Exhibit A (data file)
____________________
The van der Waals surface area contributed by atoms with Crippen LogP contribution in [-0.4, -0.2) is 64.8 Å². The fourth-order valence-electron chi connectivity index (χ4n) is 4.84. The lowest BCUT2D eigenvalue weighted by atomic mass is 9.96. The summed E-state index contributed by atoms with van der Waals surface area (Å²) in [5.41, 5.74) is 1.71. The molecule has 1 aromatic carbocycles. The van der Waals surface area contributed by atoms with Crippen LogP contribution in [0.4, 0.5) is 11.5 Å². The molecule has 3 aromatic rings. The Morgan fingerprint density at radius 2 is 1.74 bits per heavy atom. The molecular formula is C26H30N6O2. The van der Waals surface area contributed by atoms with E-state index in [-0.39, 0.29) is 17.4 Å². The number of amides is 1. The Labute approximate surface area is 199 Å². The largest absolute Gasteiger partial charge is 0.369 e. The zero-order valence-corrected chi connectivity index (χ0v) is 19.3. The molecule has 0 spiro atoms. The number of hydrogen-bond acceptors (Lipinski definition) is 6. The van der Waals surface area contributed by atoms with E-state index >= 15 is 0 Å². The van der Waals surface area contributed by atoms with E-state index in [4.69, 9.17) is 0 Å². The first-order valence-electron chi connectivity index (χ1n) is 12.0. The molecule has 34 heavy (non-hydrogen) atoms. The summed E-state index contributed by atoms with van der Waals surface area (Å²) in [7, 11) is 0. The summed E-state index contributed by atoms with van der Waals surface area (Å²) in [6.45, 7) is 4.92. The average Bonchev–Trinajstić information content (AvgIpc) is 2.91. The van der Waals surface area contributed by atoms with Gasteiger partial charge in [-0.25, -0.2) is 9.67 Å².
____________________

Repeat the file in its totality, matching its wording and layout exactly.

The van der Waals surface area contributed by atoms with Crippen LogP contribution in [-0.4, -0.2) is 64.8 Å². The fourth-order valence-electron chi connectivity index (χ4n) is 4.84. The lowest BCUT2D eigenvalue weighted by atomic mass is 9.96. The summed E-state index contributed by atoms with van der Waals surface area (Å²) in [5.41, 5.74) is 1.71. The molecule has 1 aromatic carbocycles. The van der Waals surface area contributed by atoms with Crippen LogP contribution in [0.4, 0.5) is 11.5 Å². The molecule has 3 aromatic rings. The Morgan fingerprint density at radius 2 is 1.74 bits per heavy atom. The molecular formula is C26H30N6O2. The van der Waals surface area contributed by atoms with E-state index in [-0.39, 0.29) is 17.4 Å². The number of amides is 1. The Labute approximate surface area is 199 Å². The largest absolute Gasteiger partial charge is 0.369 e. The zero-order valence-corrected chi connectivity index (χ0v) is 19.3. The molecule has 0 spiro atoms. The number of hydrogen-bond acceptors (Lipinski definition) is 6. The van der Waals surface area contributed by atoms with E-state index >= 15 is 0 Å². The van der Waals surface area contributed by atoms with E-state index in [4.69, 9.17) is 0 Å². The first-order valence-electron chi connectivity index (χ1n) is 12.0. The molecule has 34 heavy (non-hydrogen) atoms. The summed E-state index contributed by atoms with van der Waals surface area (Å²) in [7, 11) is 0. The summed E-state index contributed by atoms with van der Waals surface area (Å²) in [6.45, 7) is 4.92. The average Bonchev–Trinajstić information content (AvgIpc) is 2.91. The van der Waals surface area contributed by atoms with Gasteiger partial charge in [-0.25, -0.2) is 9.67 Å².